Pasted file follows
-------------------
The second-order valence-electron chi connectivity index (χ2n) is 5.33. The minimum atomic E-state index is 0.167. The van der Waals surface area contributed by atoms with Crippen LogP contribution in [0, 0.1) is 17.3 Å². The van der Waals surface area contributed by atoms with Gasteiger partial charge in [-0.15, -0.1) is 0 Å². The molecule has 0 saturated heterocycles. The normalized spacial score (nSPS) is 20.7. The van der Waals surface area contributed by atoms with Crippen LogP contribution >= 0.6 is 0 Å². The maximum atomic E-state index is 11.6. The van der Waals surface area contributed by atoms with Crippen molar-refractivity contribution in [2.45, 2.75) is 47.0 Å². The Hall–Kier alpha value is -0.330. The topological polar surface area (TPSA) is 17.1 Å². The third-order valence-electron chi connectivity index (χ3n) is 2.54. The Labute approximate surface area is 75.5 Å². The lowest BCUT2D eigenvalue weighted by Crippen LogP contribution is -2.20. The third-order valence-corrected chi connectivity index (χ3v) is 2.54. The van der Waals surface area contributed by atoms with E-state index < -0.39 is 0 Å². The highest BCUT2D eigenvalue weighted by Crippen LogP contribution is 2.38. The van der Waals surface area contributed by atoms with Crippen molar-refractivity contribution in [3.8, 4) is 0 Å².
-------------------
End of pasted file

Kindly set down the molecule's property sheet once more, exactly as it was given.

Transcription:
The second-order valence-electron chi connectivity index (χ2n) is 5.33. The minimum atomic E-state index is 0.167. The van der Waals surface area contributed by atoms with Crippen LogP contribution in [0, 0.1) is 17.3 Å². The van der Waals surface area contributed by atoms with Gasteiger partial charge in [-0.15, -0.1) is 0 Å². The molecule has 0 saturated heterocycles. The normalized spacial score (nSPS) is 20.7. The van der Waals surface area contributed by atoms with Crippen LogP contribution >= 0.6 is 0 Å². The maximum atomic E-state index is 11.6. The van der Waals surface area contributed by atoms with Crippen molar-refractivity contribution in [2.45, 2.75) is 47.0 Å². The Hall–Kier alpha value is -0.330. The topological polar surface area (TPSA) is 17.1 Å². The third-order valence-electron chi connectivity index (χ3n) is 2.54. The Labute approximate surface area is 75.5 Å². The lowest BCUT2D eigenvalue weighted by Crippen LogP contribution is -2.20. The third-order valence-corrected chi connectivity index (χ3v) is 2.54. The van der Waals surface area contributed by atoms with E-state index < -0.39 is 0 Å². The highest BCUT2D eigenvalue weighted by Crippen LogP contribution is 2.38. The van der Waals surface area contributed by atoms with Crippen molar-refractivity contribution in [3.8, 4) is 0 Å².